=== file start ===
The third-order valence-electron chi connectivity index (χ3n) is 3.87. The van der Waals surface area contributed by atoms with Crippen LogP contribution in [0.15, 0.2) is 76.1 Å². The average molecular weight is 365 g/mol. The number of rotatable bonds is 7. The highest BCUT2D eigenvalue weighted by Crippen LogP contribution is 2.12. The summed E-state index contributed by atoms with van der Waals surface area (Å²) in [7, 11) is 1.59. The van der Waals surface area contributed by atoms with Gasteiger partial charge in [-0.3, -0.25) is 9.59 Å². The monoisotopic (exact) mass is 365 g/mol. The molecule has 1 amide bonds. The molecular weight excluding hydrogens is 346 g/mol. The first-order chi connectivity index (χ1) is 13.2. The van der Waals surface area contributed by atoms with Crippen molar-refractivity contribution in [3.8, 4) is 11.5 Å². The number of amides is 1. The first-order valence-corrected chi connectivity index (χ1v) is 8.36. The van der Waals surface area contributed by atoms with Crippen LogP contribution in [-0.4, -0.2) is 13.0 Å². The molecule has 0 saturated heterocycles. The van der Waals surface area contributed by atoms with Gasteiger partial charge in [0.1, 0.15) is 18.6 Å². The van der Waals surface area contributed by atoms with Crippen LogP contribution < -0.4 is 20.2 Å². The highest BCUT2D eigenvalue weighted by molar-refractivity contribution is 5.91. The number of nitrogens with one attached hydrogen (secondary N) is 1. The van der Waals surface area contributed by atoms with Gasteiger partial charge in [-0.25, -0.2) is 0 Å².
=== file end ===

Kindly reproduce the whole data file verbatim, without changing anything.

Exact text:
The third-order valence-electron chi connectivity index (χ3n) is 3.87. The van der Waals surface area contributed by atoms with Crippen LogP contribution in [0.15, 0.2) is 76.1 Å². The average molecular weight is 365 g/mol. The number of rotatable bonds is 7. The highest BCUT2D eigenvalue weighted by Crippen LogP contribution is 2.12. The summed E-state index contributed by atoms with van der Waals surface area (Å²) in [7, 11) is 1.59. The van der Waals surface area contributed by atoms with Gasteiger partial charge in [-0.3, -0.25) is 9.59 Å². The monoisotopic (exact) mass is 365 g/mol. The molecule has 1 amide bonds. The molecular weight excluding hydrogens is 346 g/mol. The first-order chi connectivity index (χ1) is 13.2. The van der Waals surface area contributed by atoms with Crippen molar-refractivity contribution in [3.8, 4) is 11.5 Å². The number of amides is 1. The first-order valence-corrected chi connectivity index (χ1v) is 8.36. The van der Waals surface area contributed by atoms with Crippen LogP contribution in [-0.4, -0.2) is 13.0 Å². The molecule has 0 saturated heterocycles. The van der Waals surface area contributed by atoms with Gasteiger partial charge in [0.1, 0.15) is 18.6 Å². The van der Waals surface area contributed by atoms with Crippen LogP contribution < -0.4 is 20.2 Å². The highest BCUT2D eigenvalue weighted by molar-refractivity contribution is 5.91. The number of nitrogens with one attached hydrogen (secondary N) is 1. The van der Waals surface area contributed by atoms with Gasteiger partial charge in [-0.25, -0.2) is 0 Å².